Amnesty for Insufferably Self-Important Bloggers (the Aforementioned Being a Subset of the Category "A-List Bloggers")
I don't like the term "blogroll amnesty." It implies the people on one's blogroll (that list of names usually found at a blog's sidebar, denoting other bloggers to which that blog links in a spirit of community and recommendation) have committed some sort of crime for which that magnanimous blog has chosen to forgive them. Which of course is not the case; what this expression has actually come to signify among A-listers in the liberal blogosphere is more like blogroll immunity, but for themselves rather than their blogrolls -- the A-listers make public announcements absolving themselves of much of their responsibility (and with great power comes yadda yadda) to encourage community and visibility by conducting consequence-free purges of their blogrolls, instead of just quietly and regularly maintaining and updating them like the rest of us.
And this in turn upsets most of the folks who aren't A-listers and suddenly find their readership and visibility dropping like a stone through no fault of their writing or activism. Some, like skippy, have responded with "since when have blogrolls stopped being recommend reading for your readers, and a personal tool for making surfing the net easier?" (I always thought newsreaders like Bloglines were for the latter.) and promptly began offering reciprocal blogroll links to pretty much everyone.
All of this started back in February, when Duncan Black (aka Atrios) decided to prune his blogroll. This is something most bloggers do, albeit with varying degrees of regularity. However, Atrios chose to do it to the accompaniment of trumpet flourishes amplified with a megaphone. What's more, he chose to make it an explicitly political issue:
As I wrote earlier, one of the big complaints by new bloggers is that it's impossible to get onto blogrolls because established bloggers tend not to add them. They're right. A big reason for that is that everyone feels a wee bit guilty about removing blogs from their blogroll, so they're hesitant to add new ones to an ever-expanding list.
I long ago decided that my blogroll should consist of blogs I read. I want to grow it again naturally, adding blogs I find myself wanting to read on a regular basis.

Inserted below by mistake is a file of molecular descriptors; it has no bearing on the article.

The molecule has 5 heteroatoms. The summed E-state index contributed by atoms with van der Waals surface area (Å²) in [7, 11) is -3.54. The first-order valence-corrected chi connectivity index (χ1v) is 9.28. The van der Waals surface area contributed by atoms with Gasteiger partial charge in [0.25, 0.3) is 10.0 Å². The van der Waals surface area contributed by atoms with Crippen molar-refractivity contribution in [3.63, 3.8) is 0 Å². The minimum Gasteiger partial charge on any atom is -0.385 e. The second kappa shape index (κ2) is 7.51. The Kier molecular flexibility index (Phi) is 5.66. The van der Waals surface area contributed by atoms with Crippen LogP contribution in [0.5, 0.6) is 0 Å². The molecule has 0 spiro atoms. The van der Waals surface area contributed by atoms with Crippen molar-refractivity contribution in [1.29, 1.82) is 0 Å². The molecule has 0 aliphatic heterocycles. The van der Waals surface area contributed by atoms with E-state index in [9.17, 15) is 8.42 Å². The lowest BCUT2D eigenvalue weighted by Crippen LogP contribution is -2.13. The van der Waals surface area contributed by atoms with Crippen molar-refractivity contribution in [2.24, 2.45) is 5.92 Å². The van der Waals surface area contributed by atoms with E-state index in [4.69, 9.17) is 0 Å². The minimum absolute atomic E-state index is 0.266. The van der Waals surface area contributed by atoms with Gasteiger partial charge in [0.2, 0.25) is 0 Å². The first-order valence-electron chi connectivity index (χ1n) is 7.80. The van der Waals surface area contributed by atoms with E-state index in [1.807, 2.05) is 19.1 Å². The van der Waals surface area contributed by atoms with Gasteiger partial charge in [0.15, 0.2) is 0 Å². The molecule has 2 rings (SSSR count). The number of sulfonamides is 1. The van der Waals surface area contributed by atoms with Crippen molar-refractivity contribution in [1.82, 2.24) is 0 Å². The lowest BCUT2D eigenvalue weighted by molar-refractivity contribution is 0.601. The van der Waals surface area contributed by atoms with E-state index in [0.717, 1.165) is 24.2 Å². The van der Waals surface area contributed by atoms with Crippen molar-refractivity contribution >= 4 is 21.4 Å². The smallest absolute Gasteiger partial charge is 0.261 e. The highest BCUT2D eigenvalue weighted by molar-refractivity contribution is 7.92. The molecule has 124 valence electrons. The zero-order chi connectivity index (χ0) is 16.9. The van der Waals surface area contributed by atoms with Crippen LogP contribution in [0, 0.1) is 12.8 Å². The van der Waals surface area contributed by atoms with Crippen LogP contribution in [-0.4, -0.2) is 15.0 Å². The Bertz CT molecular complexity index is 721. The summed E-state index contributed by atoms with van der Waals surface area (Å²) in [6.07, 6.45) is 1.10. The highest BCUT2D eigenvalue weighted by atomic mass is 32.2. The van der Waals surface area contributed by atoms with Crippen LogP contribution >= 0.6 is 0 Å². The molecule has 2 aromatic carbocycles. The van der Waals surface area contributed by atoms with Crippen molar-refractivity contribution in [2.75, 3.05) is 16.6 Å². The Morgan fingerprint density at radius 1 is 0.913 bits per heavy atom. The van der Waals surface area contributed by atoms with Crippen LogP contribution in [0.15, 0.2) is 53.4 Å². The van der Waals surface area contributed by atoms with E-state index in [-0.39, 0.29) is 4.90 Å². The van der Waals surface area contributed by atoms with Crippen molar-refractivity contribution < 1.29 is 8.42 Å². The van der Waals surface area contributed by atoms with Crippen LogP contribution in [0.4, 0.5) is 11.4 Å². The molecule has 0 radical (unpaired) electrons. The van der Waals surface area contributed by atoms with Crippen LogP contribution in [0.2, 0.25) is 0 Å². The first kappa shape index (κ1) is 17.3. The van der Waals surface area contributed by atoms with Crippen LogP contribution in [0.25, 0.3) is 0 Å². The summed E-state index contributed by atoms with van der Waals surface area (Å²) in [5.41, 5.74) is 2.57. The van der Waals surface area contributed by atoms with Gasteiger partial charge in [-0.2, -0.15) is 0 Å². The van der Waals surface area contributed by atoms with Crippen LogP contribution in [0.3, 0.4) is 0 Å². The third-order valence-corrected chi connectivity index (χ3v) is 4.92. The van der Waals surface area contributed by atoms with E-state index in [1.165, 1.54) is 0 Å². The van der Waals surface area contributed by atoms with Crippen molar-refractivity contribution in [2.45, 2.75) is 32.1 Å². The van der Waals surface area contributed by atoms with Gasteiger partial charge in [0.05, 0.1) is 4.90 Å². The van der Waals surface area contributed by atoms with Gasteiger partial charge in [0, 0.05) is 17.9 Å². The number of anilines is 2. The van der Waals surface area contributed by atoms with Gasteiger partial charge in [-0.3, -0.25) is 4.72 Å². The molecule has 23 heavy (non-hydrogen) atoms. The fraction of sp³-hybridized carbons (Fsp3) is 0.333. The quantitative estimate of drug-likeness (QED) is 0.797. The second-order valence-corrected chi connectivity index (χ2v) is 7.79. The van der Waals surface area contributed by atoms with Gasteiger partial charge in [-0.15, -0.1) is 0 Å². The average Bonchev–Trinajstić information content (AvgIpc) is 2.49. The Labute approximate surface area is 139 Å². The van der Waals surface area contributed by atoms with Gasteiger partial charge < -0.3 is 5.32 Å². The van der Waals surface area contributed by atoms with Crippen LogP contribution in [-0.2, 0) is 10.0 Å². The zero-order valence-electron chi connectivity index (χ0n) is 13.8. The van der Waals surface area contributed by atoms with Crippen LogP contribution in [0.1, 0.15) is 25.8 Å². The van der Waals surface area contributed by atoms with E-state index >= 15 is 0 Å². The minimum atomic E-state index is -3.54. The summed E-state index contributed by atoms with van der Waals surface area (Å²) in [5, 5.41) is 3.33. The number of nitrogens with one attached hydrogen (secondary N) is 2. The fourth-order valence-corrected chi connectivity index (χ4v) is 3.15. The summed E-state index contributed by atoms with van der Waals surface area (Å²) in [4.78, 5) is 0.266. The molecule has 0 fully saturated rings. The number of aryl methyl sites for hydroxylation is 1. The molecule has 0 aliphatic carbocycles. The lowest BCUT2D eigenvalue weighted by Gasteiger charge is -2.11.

This is not an opportunity for people to send me an email saying "please check out my blog!" That's the worst way to get someone to check out your blog. There's nothing wrong with the fine art of blogwhoring, but it is a fine art. If you have something specific on your blog you think I might be interested in send me that.
Yes, my lord, except-- why would we "new" (as in, I never heard of your blog, so you must be new) bloggers do anything of the kind when Blogroll Amnesty Day will be coming around again before you know it?
And I'm not the only one who feels that way. The outrage even spawned a whole new B-list blog that Atrios and DKos will not put on their blogrolls. Others, of course, were only too eager to claim their rightful place at the "elite levels" conferred by elite bloggers' blogrolls.
As for me, I am more and more finding myself in agreement with folks like Skippy (whose blog was one of those Atrios cut from his roll) and TerranceDC, who writes, at Pam's House Blend:
... In part, the current system was created because of where and how we link, or -- if you will -- "where we look." What we "see," in that sense, is what we get. If you want to change what you see, you're going to have to change where you're looking. (And by the same token, if you like what you see then by all means keep looking.)
Bloggers who are concerned with inequality in the blogosphere and the politics of linking need to take a page from the playbook that women, gays, and ethnic and religious minorities have used. Instead of worrying about changing what other people are doing, change what you are doing. It's actually a necessary first step. It's what you have to do before you can convince other people to change what they are doing.
Or, to borrow from Gandhi a bit, you have to be the change you want to see in the blogosphere. And, if I can "get Buddhist" for a moment, you have to do it for it's own sake, without being attached to a particular outcome, at least as far as the choices and behaviors of others are concerned. Each of these groups did it at various points in their histories, and the model still applies. If you can't get into theirs, build your own, however small and humble it may be to start with. Invest your time and effort in building it and strengthening it, and will grow in value to you whether or not anyone else notices. (Though my guess is some will notice.)
Instead of continuing to empower the status quo and continuing to stare up at the top of the curve, look -- and link -- elsewhere. Look around you instead. Start where you are, and with those who are around you.
Cross-posted at Shakesville.